You might be able to use a cellular automaton to simulate cave formation, not in the simple Conway's Game of Life sense, but by programming the automaton to simulate earth of varying densities which are randomly placed in a 2D or 3D grid, fluid, which might be water or magma, and air.
By setting the rules correctly, water would come from above at random intervals and areas and erode the earth, weakening each cell until it disappeared, or it could cause rock deposition in empty spaces (stalactites and stalagmites). If you had a 3D simulation, you could also add gravity, requiring that water always move horizontally or downhill unless the rate of flow was restricted at some point (at which point it could rise upstream of the blockage), or unless it got sufficiently hot.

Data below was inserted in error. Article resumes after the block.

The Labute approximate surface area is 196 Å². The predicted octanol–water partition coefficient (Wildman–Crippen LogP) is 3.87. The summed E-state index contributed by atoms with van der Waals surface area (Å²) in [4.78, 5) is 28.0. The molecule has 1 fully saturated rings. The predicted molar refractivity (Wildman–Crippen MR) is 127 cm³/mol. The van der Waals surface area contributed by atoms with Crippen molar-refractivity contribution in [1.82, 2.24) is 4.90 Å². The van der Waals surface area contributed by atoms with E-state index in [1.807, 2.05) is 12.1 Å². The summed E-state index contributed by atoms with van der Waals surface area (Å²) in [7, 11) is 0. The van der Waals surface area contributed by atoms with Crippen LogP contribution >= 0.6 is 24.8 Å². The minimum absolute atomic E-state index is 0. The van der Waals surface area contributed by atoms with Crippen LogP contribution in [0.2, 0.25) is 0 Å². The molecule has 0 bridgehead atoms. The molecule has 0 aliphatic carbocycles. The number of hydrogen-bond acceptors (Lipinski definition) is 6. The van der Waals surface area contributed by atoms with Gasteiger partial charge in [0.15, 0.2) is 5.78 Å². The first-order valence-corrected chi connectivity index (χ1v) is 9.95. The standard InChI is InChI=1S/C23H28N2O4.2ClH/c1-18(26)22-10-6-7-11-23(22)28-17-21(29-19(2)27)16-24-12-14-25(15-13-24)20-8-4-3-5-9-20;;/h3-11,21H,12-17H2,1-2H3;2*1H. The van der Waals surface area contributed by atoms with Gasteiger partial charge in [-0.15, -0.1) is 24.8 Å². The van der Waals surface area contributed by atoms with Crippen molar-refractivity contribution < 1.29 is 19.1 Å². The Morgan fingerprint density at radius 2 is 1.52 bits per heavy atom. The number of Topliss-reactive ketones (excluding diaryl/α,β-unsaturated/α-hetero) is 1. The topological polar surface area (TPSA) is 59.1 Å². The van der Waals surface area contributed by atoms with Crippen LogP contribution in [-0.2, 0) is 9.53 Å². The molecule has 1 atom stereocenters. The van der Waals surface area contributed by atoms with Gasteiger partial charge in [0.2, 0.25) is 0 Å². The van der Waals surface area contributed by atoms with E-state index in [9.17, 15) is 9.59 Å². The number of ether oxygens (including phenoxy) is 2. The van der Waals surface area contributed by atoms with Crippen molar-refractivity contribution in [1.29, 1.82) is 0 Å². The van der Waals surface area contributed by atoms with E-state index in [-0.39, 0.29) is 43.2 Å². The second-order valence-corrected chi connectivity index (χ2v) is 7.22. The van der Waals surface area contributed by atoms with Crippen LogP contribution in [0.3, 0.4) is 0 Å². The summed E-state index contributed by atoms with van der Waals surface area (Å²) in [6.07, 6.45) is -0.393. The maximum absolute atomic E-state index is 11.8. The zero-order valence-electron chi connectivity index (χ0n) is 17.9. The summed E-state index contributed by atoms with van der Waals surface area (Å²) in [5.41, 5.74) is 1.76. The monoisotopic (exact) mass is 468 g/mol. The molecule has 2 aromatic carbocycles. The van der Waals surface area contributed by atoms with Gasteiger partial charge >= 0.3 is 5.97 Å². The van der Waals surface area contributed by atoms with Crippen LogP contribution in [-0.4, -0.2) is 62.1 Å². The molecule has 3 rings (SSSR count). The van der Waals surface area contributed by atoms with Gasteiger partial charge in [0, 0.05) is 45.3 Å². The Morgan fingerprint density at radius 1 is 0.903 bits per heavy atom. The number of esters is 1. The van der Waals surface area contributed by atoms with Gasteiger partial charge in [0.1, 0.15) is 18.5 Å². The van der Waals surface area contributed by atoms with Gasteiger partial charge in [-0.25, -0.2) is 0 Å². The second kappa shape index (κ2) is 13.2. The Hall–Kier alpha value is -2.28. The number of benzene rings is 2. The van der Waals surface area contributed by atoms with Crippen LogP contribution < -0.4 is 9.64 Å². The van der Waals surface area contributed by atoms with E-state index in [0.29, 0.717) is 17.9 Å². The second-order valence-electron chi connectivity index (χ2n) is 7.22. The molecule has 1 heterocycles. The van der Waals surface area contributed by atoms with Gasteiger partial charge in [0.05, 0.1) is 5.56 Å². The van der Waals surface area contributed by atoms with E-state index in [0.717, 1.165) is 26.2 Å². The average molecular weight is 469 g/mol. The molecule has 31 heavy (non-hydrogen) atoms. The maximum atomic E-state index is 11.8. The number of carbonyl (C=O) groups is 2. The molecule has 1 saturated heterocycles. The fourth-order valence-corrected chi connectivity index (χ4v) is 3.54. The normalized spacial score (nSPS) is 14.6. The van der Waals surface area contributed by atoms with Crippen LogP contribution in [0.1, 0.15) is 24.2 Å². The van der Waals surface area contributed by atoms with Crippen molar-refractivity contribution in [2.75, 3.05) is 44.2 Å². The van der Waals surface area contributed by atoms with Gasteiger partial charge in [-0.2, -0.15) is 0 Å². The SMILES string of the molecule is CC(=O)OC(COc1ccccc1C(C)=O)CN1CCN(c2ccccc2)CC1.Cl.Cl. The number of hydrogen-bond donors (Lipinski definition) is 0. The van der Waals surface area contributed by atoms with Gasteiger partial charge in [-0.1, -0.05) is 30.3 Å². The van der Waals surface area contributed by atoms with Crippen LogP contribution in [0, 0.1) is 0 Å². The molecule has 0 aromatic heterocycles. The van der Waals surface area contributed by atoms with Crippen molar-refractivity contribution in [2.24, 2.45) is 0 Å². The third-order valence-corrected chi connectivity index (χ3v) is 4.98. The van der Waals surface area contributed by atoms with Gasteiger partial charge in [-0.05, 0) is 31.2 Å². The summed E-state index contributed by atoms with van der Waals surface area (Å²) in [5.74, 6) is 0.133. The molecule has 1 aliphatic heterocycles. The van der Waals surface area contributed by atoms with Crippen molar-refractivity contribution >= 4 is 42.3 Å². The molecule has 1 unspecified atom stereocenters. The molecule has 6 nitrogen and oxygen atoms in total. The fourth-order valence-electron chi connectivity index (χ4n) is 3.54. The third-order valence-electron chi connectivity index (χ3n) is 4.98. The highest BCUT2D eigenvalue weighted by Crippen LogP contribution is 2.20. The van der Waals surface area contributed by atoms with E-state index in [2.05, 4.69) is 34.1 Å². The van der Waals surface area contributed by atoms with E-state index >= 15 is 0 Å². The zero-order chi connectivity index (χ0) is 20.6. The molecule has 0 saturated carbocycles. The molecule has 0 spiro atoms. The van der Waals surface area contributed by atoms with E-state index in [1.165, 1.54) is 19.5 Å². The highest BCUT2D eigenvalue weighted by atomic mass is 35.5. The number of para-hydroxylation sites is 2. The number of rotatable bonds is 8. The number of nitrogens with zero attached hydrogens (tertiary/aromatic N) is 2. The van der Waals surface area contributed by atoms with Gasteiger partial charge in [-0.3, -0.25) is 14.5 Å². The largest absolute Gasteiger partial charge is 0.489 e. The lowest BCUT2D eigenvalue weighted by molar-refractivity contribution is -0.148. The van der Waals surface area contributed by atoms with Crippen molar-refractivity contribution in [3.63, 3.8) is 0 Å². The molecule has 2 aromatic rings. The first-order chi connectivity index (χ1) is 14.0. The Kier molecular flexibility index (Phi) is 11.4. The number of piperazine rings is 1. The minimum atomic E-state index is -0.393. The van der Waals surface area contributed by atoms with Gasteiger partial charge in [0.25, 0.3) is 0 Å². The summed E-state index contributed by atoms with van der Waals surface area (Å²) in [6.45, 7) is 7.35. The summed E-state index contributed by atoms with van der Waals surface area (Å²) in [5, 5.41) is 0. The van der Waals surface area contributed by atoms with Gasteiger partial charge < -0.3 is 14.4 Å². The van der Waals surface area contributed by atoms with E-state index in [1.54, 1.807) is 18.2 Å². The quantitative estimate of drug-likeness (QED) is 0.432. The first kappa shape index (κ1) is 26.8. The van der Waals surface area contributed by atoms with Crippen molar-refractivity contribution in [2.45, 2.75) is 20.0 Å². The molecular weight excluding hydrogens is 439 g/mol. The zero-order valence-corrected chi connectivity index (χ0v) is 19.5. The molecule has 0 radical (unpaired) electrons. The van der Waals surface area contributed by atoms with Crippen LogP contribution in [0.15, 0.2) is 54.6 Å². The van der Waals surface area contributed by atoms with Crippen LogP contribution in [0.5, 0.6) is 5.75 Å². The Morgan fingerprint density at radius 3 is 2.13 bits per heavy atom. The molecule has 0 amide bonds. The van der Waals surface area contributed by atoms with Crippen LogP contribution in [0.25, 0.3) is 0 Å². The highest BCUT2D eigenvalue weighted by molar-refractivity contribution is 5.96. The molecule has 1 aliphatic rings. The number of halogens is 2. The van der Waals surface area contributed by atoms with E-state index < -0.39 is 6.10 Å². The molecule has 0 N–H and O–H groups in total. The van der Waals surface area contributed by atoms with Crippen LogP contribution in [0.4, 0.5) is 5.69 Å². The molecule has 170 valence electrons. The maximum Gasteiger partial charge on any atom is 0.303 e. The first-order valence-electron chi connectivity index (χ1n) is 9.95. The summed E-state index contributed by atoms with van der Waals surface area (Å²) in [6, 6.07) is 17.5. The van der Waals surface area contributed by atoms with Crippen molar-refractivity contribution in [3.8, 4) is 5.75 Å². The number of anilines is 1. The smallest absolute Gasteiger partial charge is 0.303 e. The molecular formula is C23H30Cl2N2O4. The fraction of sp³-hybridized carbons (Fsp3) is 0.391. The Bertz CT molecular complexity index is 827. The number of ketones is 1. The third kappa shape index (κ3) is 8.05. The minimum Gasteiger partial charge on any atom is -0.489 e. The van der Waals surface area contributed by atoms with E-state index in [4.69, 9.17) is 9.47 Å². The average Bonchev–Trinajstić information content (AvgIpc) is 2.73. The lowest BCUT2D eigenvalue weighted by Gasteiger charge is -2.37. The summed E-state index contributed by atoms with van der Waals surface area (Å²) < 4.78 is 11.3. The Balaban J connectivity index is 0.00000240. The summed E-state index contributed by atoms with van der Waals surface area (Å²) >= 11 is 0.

Gravity could also be used to determine collapses - if insufficiently strong earth is asked to span too great a distance without support, it would collapse.
Magma would come from beneath, originating from a hot spot, whose intensity and position of maximum heat may vary over time, and magma might solidify to form hard rock, or subside again to leave cavities (depending on the type of the hot spot and/or random factors), and it would also heat water, making it rise.
This wouldn't necessarily be quick to program, and wouldn't be particularly quick to run, but done properly, could produce very realistic results.